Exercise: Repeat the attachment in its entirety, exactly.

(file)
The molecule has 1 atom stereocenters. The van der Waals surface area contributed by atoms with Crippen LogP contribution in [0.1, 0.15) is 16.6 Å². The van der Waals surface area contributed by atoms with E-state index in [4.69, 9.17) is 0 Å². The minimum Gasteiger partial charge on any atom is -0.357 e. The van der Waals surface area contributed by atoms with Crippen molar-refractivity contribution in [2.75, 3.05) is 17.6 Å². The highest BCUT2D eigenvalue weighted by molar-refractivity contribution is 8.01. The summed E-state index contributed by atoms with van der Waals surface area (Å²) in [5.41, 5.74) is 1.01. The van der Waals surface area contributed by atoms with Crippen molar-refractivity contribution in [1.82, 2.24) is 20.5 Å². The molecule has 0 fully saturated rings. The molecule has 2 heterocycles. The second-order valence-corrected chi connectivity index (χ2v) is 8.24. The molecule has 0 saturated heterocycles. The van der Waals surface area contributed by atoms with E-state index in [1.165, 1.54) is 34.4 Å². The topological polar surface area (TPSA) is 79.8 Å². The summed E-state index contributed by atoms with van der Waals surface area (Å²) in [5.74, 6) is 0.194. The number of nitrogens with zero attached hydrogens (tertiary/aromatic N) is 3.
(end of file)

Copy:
The molecule has 1 atom stereocenters. The van der Waals surface area contributed by atoms with Crippen LogP contribution in [0.1, 0.15) is 16.6 Å². The van der Waals surface area contributed by atoms with E-state index in [4.69, 9.17) is 0 Å². The minimum Gasteiger partial charge on any atom is -0.357 e. The van der Waals surface area contributed by atoms with Crippen molar-refractivity contribution in [2.75, 3.05) is 17.6 Å². The highest BCUT2D eigenvalue weighted by molar-refractivity contribution is 8.01. The summed E-state index contributed by atoms with van der Waals surface area (Å²) in [5.41, 5.74) is 1.01. The van der Waals surface area contributed by atoms with Crippen molar-refractivity contribution in [1.82, 2.24) is 20.5 Å². The molecule has 0 fully saturated rings. The molecule has 2 heterocycles. The second-order valence-corrected chi connectivity index (χ2v) is 8.24. The molecule has 0 saturated heterocycles. The van der Waals surface area contributed by atoms with E-state index in [1.165, 1.54) is 34.4 Å². The topological polar surface area (TPSA) is 79.8 Å². The summed E-state index contributed by atoms with van der Waals surface area (Å²) in [5.74, 6) is 0.194. The number of nitrogens with zero attached hydrogens (tertiary/aromatic N) is 3.